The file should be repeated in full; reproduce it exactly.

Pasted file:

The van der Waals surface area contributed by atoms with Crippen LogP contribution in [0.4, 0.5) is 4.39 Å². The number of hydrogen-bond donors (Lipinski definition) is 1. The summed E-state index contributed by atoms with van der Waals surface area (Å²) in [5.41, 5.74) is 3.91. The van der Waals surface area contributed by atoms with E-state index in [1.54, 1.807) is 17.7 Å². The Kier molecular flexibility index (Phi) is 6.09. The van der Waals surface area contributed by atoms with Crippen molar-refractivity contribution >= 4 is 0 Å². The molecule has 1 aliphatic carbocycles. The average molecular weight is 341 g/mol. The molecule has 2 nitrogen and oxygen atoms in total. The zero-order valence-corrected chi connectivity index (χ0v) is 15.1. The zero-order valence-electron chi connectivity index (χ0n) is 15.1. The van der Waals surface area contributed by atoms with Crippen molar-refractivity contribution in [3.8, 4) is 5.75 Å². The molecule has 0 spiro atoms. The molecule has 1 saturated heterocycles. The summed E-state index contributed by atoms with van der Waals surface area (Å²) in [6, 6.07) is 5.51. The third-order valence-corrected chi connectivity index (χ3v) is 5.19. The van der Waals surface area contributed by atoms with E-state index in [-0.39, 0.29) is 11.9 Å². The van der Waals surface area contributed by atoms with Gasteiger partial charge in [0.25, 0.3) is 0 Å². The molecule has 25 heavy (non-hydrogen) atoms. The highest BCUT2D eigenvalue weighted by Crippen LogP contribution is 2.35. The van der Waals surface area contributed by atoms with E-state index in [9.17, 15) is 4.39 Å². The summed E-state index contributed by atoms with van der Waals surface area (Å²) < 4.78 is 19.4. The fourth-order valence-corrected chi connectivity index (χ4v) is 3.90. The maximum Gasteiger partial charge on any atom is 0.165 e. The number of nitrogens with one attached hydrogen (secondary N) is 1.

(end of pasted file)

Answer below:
The van der Waals surface area contributed by atoms with Crippen LogP contribution in [0.4, 0.5) is 4.39 Å². The number of hydrogen-bond donors (Lipinski definition) is 1. The summed E-state index contributed by atoms with van der Waals surface area (Å²) in [5.41, 5.74) is 3.91. The van der Waals surface area contributed by atoms with E-state index in [1.54, 1.807) is 17.7 Å². The Kier molecular flexibility index (Phi) is 6.09. The van der Waals surface area contributed by atoms with Crippen molar-refractivity contribution >= 4 is 0 Å². The molecule has 1 aliphatic carbocycles. The average molecular weight is 341 g/mol. The molecule has 2 nitrogen and oxygen atoms in total. The zero-order valence-corrected chi connectivity index (χ0v) is 15.1. The zero-order valence-electron chi connectivity index (χ0n) is 15.1. The van der Waals surface area contributed by atoms with Crippen molar-refractivity contribution in [3.8, 4) is 5.75 Å². The molecule has 0 spiro atoms. The molecule has 1 saturated heterocycles. The summed E-state index contributed by atoms with van der Waals surface area (Å²) in [6, 6.07) is 5.51. The third-order valence-corrected chi connectivity index (χ3v) is 5.19. The van der Waals surface area contributed by atoms with E-state index in [-0.39, 0.29) is 11.9 Å². The van der Waals surface area contributed by atoms with Gasteiger partial charge in [0.25, 0.3) is 0 Å². The molecule has 25 heavy (non-hydrogen) atoms. The highest BCUT2D eigenvalue weighted by Crippen LogP contribution is 2.35. The van der Waals surface area contributed by atoms with E-state index in [9.17, 15) is 4.39 Å². The summed E-state index contributed by atoms with van der Waals surface area (Å²) < 4.78 is 19.4. The fourth-order valence-corrected chi connectivity index (χ4v) is 3.90. The maximum Gasteiger partial charge on any atom is 0.165 e. The number of nitrogens with one attached hydrogen (secondary N) is 1.